Eschewing the speed metal influence prevalent in the last eighteen or so years of punk rock evolution, Reatard opts for a more Richard Hell/Wipers, sound, freer-flowing in its guitar techniques than the Epitaph massive (not to say I am not fond of that style; many an hour has been spent appreciating mid-period NOFX and early Millencolin). So, along with the three-chord bombast there are acoustic guitars and a wonderful trend of screaming guitar melody augmenting the rhythm. The lyrics and melodies are simple but effective, doing nothing to distract from the matter at hand. The matter in this case is rocking.

22 September 2008

I recently had to write something about Bob Dylan for a poll being held on a message board. It's rather a bum deal having to sum Bob up in a few words, so I went a bit weird. But not that weird. Anyway:


Bob Dylan, eh? What can be said about his Bobness that hasn't already been said?


He couldn't write lyrics and hasn't done many albums.

But seriously, Bob is awesome. I know many people don't like him. Hell, I was one of those people. I had a grudging respect for the fact that he had done so much in the scope of what we call rock and roll. He had influenced lots of folk (and sadly lots of folkies), and cool people like Jimi Hendrix and Axl Rose covered his songs. But I just wasn't feeling it. His voice was weird, the songs a bit sparse, and it all just felt a tad old.

Needless to say, when I began my studies in Manchester, I bought a Dylan album. Blonde on Blonde, obviously. Bit long. Sounded a touch thin, too, as do pretty much all CDs that were released before people knew how to properly master CDs. This was before the Great Dylan Remaster Odyssey of a few years ago.

With Dylan, it turned out, you need a hook. For me that hook came when I created a particular compilation during that first year of university: it was titled, somewhat vulgarly, Sunday Morning Chill.

Among hot new(ish) acts of the time like Goldfrapp and Groove Armada, and old faves Nick Drake and Jeff Buckley, I placed the promising 'Stuck Inside of Mobile With the Memphis Blues Again'. Not that I thought at this point that it was a particularly fantastic song, but its decent length and rolling – non-climactic – structure created a musical place in which I could comfortably reside for the minutes on those autumnal mornings in which I lacked the energy to rise.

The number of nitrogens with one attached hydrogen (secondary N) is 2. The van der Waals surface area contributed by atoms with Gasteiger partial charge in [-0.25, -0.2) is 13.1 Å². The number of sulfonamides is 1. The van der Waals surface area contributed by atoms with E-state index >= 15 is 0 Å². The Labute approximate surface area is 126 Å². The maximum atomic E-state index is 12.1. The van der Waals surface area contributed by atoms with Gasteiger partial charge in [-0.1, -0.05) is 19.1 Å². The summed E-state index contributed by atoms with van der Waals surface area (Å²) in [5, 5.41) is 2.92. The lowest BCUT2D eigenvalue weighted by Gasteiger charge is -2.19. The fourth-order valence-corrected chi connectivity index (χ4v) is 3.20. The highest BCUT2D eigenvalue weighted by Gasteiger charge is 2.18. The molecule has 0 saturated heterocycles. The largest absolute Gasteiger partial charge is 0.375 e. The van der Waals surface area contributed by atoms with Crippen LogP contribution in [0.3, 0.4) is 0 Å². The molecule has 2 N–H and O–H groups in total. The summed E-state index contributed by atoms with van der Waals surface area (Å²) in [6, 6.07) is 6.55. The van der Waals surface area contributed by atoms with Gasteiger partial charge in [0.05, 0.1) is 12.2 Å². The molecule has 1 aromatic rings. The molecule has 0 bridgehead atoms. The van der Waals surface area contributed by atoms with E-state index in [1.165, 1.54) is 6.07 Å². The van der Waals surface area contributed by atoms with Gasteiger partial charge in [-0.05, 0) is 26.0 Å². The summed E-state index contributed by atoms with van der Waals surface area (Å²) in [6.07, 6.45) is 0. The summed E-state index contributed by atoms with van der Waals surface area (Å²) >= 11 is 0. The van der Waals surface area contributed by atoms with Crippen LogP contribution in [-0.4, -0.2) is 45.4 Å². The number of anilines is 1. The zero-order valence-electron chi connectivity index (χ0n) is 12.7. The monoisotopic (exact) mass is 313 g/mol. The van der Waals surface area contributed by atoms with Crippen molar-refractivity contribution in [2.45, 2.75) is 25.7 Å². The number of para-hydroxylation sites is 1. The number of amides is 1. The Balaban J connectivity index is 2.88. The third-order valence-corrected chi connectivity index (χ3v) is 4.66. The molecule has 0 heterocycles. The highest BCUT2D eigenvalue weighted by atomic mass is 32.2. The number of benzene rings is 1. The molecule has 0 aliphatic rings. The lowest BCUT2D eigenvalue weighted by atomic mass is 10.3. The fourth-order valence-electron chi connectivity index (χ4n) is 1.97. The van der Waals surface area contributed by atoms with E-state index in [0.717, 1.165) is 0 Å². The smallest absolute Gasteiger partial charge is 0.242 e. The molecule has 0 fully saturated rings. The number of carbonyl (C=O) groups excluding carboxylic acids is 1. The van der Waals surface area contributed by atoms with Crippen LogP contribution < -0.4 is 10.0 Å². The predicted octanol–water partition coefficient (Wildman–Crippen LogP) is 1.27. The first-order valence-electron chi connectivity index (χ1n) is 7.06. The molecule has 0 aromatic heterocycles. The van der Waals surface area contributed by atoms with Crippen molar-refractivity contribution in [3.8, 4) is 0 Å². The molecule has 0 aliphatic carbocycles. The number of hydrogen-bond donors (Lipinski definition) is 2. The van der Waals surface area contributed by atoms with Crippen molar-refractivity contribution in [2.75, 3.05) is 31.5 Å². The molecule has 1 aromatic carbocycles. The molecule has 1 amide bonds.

While in that somnolent haze, certain phrases began to pester my consciousness. 'Did he just say "he smoked my eyeballs and punched my cigarette"?'

The song had clicked. I soon fell in lust with its lines; it is so hard to write surreal rock lyrics without looking like an idiot. But this song, balancing talk of 'Shakespeare in the alley', with the visible signs of Grandpa's descent ('I knew he'd lost control / When he built a fire on Main Street / And shot it full of holes') was that rarity that you could equally happily read or listen to. Next stop was 'Visions of Johanna', whose key lines are so mind-bendingly good that they have passed into rock quotation cliché.

What is astonishing is that, in the context of the song, 'the ghost of 'lectricity howls in the bones of her face' and 'Louise holds a handful of rain, temptin' you to defy it' are almost just lines in a song. Many have pointed out that Dylan is merely a poet in the world of rock and, beyond his lines, he offers little. Just listening to how he increasingly emphasises every other word in the former line dashes that perception immediately.

And it spread. But it spread beyond just his music into everything. Seeing him perform live, even now he is a desiccated relic, is a potentially amazing experience. Not only does he roar through classics like the aforementioned 'Stuck Inside of Mobile…' with the building momentum of a prime Jerome Bettis, but recent songs like 'Nettie Moore' are touching even when the listener is unfamiliar with the studio version.

Dylan was always a carny. What some observers mistake for illegitimacy, a lack of authenticity they believe is the petard on which Bob may be hoisted, is actually Bob's apparently endless yen for verbal smoke and mirrors. He delights in spinning a yarn and if it confuses those listening, all the better. This can be seen in those odd televised interviews he involved himself in when his career was still young. This is also the reason why his autobiography reads like a novel too well written for its time. Or like his songs writ large.

This fondness for a linguistic meander overflows into possibly the greatest of Dylan's works in the last couple of decades: Theme Time Radio Hour. During these wonderful broadcasts, Bob plays songs based on a certain topic, be it the telephone or birds. Not only is his record collection, and knowledge thereof, remarkable, but he imbues songs with extra depth. Whether they deserve it or no, he often intones lines from a song with reverence, forcing you to look at that song in a new light.

He also makes with the anecdotes. While it is true to say I could listen to his rasping yet oddly comforting tones for days, his tales, many of which could fairly be described as short rather than tall ones, are bait for the concentration equal to the songs. My favourite is the one in which he recounts meeting someone in Home Depot, while 'looking for wood'. With no more of a preface than that, he challenges the listener to guess who he met there.

With barely pause for breath, ever reinforcing Bob applauds 'that's right! Gina Gershon'. As if anyone on this Earth (or any other, for that matter) would have correctly guessed. This segues nicely into Gina introducing the particular song she had chosen for that broadcast ('La Bochinchera', by Graciela with Machito & His Orchestra).

I should imagine Bob found his wood that day.

17 September 2008

Metallica – Death Magnetic

(2008, Universal)

A new Metallica album is always a massive occasion, that one time when all metal fans, from the underground heads to the weekend warriors, unite in listening to one record. And despite the ironic/faux-earnest t-shirt protestations of the world fashionista party, this shit wouldn’t happen for AC/DC, Motörhead or Maiden.